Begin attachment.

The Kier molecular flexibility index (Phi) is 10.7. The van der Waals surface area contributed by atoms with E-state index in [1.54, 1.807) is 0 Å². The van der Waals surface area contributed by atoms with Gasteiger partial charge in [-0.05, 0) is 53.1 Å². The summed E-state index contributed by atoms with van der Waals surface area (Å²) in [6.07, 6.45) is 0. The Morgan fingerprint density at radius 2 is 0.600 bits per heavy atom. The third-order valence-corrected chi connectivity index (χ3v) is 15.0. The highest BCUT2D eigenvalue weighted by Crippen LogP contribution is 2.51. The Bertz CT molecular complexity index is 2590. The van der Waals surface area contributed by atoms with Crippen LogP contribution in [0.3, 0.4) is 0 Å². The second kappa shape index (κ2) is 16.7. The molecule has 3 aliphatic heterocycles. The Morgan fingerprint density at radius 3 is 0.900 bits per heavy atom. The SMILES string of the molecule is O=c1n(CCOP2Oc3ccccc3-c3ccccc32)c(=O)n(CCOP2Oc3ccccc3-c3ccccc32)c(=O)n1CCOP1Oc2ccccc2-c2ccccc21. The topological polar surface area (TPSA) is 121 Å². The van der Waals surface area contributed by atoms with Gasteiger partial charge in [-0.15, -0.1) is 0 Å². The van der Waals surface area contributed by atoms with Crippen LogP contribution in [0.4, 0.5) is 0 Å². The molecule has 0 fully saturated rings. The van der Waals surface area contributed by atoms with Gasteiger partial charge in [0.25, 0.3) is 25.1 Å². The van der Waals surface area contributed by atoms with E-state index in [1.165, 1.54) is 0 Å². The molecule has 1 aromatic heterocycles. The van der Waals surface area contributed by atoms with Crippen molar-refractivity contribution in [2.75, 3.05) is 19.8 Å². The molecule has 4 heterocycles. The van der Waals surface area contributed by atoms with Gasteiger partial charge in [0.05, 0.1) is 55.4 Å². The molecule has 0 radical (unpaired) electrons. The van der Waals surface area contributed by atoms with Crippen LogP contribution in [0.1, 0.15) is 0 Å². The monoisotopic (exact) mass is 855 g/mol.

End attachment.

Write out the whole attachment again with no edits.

The Kier molecular flexibility index (Phi) is 10.7. The van der Waals surface area contributed by atoms with E-state index in [1.54, 1.807) is 0 Å². The van der Waals surface area contributed by atoms with Gasteiger partial charge in [-0.05, 0) is 53.1 Å². The summed E-state index contributed by atoms with van der Waals surface area (Å²) in [6.07, 6.45) is 0. The Morgan fingerprint density at radius 2 is 0.600 bits per heavy atom. The third-order valence-corrected chi connectivity index (χ3v) is 15.0. The highest BCUT2D eigenvalue weighted by Crippen LogP contribution is 2.51. The Bertz CT molecular complexity index is 2590. The van der Waals surface area contributed by atoms with Crippen LogP contribution in [0.3, 0.4) is 0 Å². The second kappa shape index (κ2) is 16.7. The molecule has 3 aliphatic heterocycles. The Morgan fingerprint density at radius 3 is 0.900 bits per heavy atom. The SMILES string of the molecule is O=c1n(CCOP2Oc3ccccc3-c3ccccc32)c(=O)n(CCOP2Oc3ccccc3-c3ccccc32)c(=O)n1CCOP1Oc2ccccc2-c2ccccc21. The topological polar surface area (TPSA) is 121 Å². The van der Waals surface area contributed by atoms with Gasteiger partial charge in [-0.15, -0.1) is 0 Å². The van der Waals surface area contributed by atoms with Crippen LogP contribution in [0.4, 0.5) is 0 Å². The molecule has 0 fully saturated rings. The van der Waals surface area contributed by atoms with Gasteiger partial charge in [0.25, 0.3) is 25.1 Å². The van der Waals surface area contributed by atoms with E-state index in [1.165, 1.54) is 0 Å². The molecule has 1 aromatic heterocycles. The van der Waals surface area contributed by atoms with Crippen molar-refractivity contribution in [2.75, 3.05) is 19.8 Å². The molecule has 4 heterocycles. The van der Waals surface area contributed by atoms with Gasteiger partial charge in [0.05, 0.1) is 55.4 Å². The molecule has 0 radical (unpaired) electrons. The van der Waals surface area contributed by atoms with Crippen LogP contribution in [0.1, 0.15) is 0 Å². The monoisotopic (exact) mass is 855 g/mol.